• Referring to FIG. 5, once the bed shape is overlaid onto the segments 501, the user also identifies one or more conditions 502 for each segment 304 of the canvas. Conditions for the segment include, for example:
  • sun: always|morning|afternoon|none
  • water: rainfall|as needed|irrigated
  • soil: clay|loam|sand
  • soil acidity: acidic|neutral|alkaline
  • cover: none|tree|over hang
  • beside: nothing|building|hedge|fence
  • care: little|some|more
  • The user then selects the desired pattern attributes 504 for the segment, for example color, shapes etc. The user can also add 505 existing physical items 201 or abstract elements 203 from the system database onto the segment (using for example a drag and drop capability). Existing patterns from the database can also be added to the segment 506. A scene focal point 108 can optionally be identified on one segment 503 of the scene. Typically only one focal point is used per scene, but any number could be used. The system analyzes the user input taking into account the products available in the nearby districts and the locale's specific climate information to provide a set of recommended patterns 507 for the scene and optionally a list of products to purchase to create the scene 508. If the scene focal point is identified, the system matches a pattern focal point to the scene focal point.
  • The user can edit the recommended scene, adding, substituting or removing elements or physical items, changing the attributes (e.g., color) and the system can update the recommended scene. The scene is then rendered in different ways to help the user analyze the design. For example, as per FIG. 6, a block view 601 shows holes in the design and color disposition. The plan view 602 shows repetitive patterns. The elevation view 603 (e.g., a water color rendering) can show the design at different growth stages. Other views such as texture view or opacity view can also be provided.
  • The system also allows creating a virtual scene view. As per FIG. 7A, virtual markers 701 are drawn by the system on the canvas. Physical markers, with locations corresponding to the virtual markers are installed on the perimeter of the actual garden bed following the pattern of the bed shape designed on the canvas, every 5 feet for example. The spacing of the marker could be any value. The markers can be, for example, plastic or metal pegs, integrated into fake rocks, garden border or within a watering or lighting system. The markers use a color pattern that can be recognized by the system even with a busy background. They could be installed using clips on a garden hose or other flexible item that can be formed into the shape of the perimeter of the bed.
  • The user uses a camera and takes a picture with one or more markers within the viewfinder of the camera: any number of markers can be used to align the scene. After the pictures of all the markers are taken, the pictures are loaded into the system and attached to the virtual marker 701 of the garden bed perimeter design. The pictures are then stitched together using known stitching techniques.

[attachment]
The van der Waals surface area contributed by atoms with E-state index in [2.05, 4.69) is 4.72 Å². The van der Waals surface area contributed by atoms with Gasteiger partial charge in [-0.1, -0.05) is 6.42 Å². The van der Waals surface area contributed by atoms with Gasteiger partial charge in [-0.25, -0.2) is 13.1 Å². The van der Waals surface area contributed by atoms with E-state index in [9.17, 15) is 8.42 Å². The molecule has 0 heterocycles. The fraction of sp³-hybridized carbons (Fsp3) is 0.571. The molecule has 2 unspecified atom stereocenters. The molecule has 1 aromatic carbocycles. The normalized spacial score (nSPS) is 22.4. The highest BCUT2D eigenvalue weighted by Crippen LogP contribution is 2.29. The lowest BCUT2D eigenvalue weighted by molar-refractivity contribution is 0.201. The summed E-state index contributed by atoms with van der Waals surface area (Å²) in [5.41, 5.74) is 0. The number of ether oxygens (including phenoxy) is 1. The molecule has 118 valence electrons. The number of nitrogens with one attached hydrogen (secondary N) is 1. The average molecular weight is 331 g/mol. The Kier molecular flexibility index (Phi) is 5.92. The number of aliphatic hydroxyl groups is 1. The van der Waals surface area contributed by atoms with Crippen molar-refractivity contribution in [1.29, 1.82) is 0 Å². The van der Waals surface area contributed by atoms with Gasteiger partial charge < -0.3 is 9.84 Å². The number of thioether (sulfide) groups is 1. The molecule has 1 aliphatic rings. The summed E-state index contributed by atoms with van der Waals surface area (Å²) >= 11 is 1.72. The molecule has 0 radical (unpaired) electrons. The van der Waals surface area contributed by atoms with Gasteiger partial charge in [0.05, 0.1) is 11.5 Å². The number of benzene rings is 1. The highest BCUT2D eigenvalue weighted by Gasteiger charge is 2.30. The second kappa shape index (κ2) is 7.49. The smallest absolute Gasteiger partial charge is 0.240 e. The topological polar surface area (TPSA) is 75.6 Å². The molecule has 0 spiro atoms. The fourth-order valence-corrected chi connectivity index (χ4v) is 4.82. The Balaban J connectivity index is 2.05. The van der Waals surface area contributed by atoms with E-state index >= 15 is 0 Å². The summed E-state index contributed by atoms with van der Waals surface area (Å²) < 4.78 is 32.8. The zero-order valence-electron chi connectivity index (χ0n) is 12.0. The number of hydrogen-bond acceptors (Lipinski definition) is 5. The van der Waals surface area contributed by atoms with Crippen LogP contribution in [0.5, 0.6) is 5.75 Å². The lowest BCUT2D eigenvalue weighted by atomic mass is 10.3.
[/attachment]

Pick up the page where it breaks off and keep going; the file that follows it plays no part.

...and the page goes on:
• 3D imaging systems well known in the art can be used to orient the virtual garden the same way as the physical garden. The virtual camera can now track the physical camera.
  • The system can therefore map a virtual garden view with real garden pictures. The association of the physical markers to the virtual markers in the system aligns the design to reality. The system maps the pictures to the digital canvas containing the patterns. This assists the user in visualizing how the patterns may appear in the physical space. The system performs analysis on the pictures containing the markers to perform photo enhancement and alignment to the canvas. The system provides a display of the virtual space (canvas) on the physical space (digital images). The implementation maps the physical markers to the virtual markers by combining user selection with pattern recognition.
  • As another implementation, an additional marker, possibly elevated, is placed to indicate height. When the picture is loaded into the system, the height marker is identified as such and the system uses the marker to provide a three dimensional aspect.
  • Pictures of the garden at different times of year or over many years can be kept to provide insights on how to evolve the garden.
  • Since the markers are of a known color, size, etc., they can be automatically removed from the final picture or blended with the background.
  • In another implementation, an application is loaded on a camera-capable smart-phone/tablet. The application detects the physical markers in the image. The application can perform color correction of the image based on the known colors of the physical markers. The application can map the physical markers in the image to the virtual markers 701 as the pictures are taken. The application can adjust the virtual plan for rotation (left/right), tilt (top/bottom), and zoom (in/out) to align with the physical image. The application can also take into account the movement of the user (camera tilt etc.) to adjust the 3D camera and display the virtual scene accordingly.
  • In addition to taking and uploading photos, the application can provide additional functions such as real-time over-display of the patterns, conditions and other information on the physical space as seen on the device.
  • The scene view allows taking the same pictures at different time of year to see how the garden evolves with time and helps with planning at the beginning of the season.